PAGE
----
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What are the predictors of performance in higher-level cognitive and problem solving skills for an introductory interdisciplinary course, such as biochemistry? 

Didem Vardar-Ulu Department of Chemistry, Wellesley College, Massachusetts 02481 

Anecdotal evidence indicates that students have conceptual and reasoning difficulties comprehending complex concepts in science. They can memorize and recite definitions without understanding the underlying principles. While the identification of student difficulties in individual scientific disciplines, i.e. physics, chemistry and biology has been a major area of research for many years, very little has been reported on the underlying reasons for the challenges students face tackling interdisciplinary areas, such as biochemistry. With recent advances in the life sciences, both the research fields and the job market have seen an increase in activities in areas at the boundaries of traditional disciplines. Therefore, it is no longer obvious how to prepare students for changes in the workplace. However, it is clear that if we, as instructors, are to improve interdisciplinary education, we must first understand the sources of difficulties that students experience in making sense of the disciplinary information they have been learning in an interdisciplinary context. As the initial step towards this goal, this research is focused on identifying reliable predictors of performance in higher-level cognitive and problem solving skills for students enrolled in the introductory biochemistry courses offered at the Wellesley College. The information collected for this work involves data on students’ past performance on individual disciplinary preparation as indicated by their course grades from prerequisite courses, their quantitative reasoning abilities at the time of college admission, their learning styles, their attitudes and preconceptions towards either discipline, as well as how they perceive and process non-scientific information.   This data is going to be analyzed to determine how these parameters correlate with student performance both at the final course grade level, as well as at different components of the course that specifically focus on higher-level cognitive and problem solving skills. Early identification of these predictors would allow for specific customized academic advising and the implementation of effective institution-wide instruction and support strategies that could be extended into other interdisciplinary courses.

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Hi Didem-- do you have any preliminary data you can describe in the abstract? It all sounds good, but without just a little tease of what you might have to offer the readers, they might lose interest before finding out more. Of course if you don't have any data analyzed yet, there's not much you can do!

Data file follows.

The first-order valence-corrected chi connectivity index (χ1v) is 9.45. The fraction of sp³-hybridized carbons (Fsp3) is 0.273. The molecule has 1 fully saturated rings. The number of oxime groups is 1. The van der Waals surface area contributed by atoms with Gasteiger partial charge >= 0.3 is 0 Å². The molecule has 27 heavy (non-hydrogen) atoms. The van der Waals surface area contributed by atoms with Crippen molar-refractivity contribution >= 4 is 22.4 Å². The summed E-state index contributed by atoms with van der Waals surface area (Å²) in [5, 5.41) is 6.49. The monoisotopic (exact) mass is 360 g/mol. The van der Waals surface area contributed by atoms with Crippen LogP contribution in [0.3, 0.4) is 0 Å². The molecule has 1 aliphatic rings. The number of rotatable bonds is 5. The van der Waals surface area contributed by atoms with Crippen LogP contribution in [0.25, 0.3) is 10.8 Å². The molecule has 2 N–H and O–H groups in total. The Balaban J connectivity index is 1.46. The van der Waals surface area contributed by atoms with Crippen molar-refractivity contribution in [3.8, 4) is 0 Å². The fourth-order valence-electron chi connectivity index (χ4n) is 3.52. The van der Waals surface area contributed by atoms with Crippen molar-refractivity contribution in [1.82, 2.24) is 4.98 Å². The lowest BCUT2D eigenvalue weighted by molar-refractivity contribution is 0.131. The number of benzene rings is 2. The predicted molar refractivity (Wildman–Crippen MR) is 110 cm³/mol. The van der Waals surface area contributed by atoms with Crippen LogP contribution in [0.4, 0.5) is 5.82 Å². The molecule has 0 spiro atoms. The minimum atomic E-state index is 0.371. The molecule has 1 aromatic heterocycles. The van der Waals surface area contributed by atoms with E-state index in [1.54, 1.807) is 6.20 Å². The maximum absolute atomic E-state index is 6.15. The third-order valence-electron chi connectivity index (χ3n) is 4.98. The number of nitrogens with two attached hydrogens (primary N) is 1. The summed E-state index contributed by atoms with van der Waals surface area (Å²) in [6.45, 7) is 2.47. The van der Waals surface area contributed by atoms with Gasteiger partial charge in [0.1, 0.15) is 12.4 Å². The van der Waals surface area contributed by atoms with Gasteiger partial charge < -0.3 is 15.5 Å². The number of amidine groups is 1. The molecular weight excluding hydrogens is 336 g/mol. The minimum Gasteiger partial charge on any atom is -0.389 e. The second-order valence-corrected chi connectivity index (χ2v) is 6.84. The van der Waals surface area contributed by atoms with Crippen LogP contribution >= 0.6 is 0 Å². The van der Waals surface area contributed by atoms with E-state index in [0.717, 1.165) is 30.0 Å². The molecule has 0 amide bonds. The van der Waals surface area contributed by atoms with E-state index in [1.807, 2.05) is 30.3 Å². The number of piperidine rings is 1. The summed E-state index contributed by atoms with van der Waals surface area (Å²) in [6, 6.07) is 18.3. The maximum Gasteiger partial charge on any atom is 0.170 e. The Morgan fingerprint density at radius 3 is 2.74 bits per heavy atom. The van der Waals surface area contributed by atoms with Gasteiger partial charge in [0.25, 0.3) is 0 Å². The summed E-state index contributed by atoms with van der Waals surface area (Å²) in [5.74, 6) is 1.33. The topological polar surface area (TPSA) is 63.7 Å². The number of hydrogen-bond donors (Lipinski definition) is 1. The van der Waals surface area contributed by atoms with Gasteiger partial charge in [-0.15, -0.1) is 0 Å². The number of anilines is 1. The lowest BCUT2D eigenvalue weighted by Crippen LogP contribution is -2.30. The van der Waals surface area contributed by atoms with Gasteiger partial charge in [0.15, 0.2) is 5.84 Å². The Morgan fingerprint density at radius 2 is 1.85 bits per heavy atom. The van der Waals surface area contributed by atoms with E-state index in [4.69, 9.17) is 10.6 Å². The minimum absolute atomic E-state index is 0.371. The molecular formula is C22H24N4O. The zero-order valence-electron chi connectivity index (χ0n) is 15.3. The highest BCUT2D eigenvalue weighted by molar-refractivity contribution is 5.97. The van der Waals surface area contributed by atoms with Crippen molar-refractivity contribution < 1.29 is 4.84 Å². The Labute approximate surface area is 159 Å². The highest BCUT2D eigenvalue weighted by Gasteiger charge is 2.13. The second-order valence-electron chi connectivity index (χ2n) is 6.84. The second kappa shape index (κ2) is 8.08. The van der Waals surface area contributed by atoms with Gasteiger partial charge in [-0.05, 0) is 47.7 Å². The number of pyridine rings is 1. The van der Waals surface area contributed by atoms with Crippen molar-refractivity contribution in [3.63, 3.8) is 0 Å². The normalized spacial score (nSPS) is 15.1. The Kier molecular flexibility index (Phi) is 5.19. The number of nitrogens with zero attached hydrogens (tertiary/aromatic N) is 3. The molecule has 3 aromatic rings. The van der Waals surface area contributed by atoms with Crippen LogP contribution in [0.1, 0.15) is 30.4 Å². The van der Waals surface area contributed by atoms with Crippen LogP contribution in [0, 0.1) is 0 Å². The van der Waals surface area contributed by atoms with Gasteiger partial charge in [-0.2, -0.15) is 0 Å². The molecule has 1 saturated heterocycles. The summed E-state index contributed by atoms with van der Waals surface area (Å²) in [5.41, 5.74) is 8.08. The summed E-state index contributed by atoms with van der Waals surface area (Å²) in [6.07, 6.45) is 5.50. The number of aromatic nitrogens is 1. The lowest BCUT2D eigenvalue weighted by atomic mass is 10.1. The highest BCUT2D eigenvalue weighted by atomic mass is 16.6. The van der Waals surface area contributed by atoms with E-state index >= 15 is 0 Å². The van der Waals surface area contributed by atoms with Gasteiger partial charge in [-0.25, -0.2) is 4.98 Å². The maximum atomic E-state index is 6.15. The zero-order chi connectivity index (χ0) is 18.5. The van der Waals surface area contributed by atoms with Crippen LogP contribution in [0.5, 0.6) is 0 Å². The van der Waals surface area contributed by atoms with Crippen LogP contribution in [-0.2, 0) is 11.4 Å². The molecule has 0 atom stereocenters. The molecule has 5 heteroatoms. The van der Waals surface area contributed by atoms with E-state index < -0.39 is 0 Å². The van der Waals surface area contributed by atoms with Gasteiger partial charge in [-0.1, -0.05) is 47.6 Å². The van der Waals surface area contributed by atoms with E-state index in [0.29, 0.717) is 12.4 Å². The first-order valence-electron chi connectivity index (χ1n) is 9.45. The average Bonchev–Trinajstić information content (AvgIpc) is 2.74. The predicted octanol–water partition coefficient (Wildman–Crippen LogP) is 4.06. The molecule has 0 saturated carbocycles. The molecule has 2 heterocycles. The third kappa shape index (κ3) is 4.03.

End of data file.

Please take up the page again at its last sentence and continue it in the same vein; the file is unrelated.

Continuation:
Posted 17:27, 14 Feb 2009
Hi Didem,
Yep I go along with Jenny. Do you have any of the data of learning preferences, prerequisite course scores and can you relate these to individual students? If so it would be great to include this and if necessary you could prune the introduction, which takes up about half your abstract. It looks like a mammoth project - you've set up quite a work load for yourself!
Posted 10:38, 15 Feb 2009
I'm with Chris and Jenny -- some data would be nice. Also: check your formatting if you decide to submit to ASM-CUES. Your character count is 2500+ and the limit (with spaces) is 1850. Some characters can be saved by changing your name & institution to the proper format (F.M. Lastname. Your University, City, ST. or ST, Country. (Only your name in bold)).

LIke Chris said, your introduction can be pruned if you are looking for a place to reduce. Right now the introduction is half of the abstract. I would reduce it to no more than two sentences.

I also suggest you write the abstract all in past tense since, by the time you will be presenting, it will be in the past. (ex: Instead of "This data is going to be analyzed.." write "These data were analyzed..").
Posted 11:43, 15 Feb 2009
Hi Didem - I agree with the above suggestions. Please write the abstract in the past tense and indicate more precisely what kind/type of assessment tools you will be using for your study.
Posted 13:58, 16 Feb 2009
Hi All,

You are all very sharp!!!! And absolutely right. But as you have suspected there is a reason the abstract is as vanilla as it is. I have some preliminarry data and am collecting a whole fresh (and hopefully much more controlled) set of data this semester. But I have had absolutely no time yet to look over them in any real way (other than skim through responses to make sure I will have something interpretable at the end)I am up for reappointment this spring and have been agonizing over getting all the necessary paperwork in place and also applying for three research grants. One is gone, NIH is due Feb 25th and another in March. Also, thanks to my department's strategies, I am teaching a whole new course "Intro to Chem" for the first time in my life this semester.. Hence I am afraid I will have to delay addressing your concerns and feedback until later in the spring. I am not going to submit the abstract for ASMCUEs and I promise by our May meeting I will have data to replace the story introduction in the abstract to hopefully keep your interest alive because actually the data is quite interesting. Thanks for the feedback...
Posted 17:55, 17 Feb 2009
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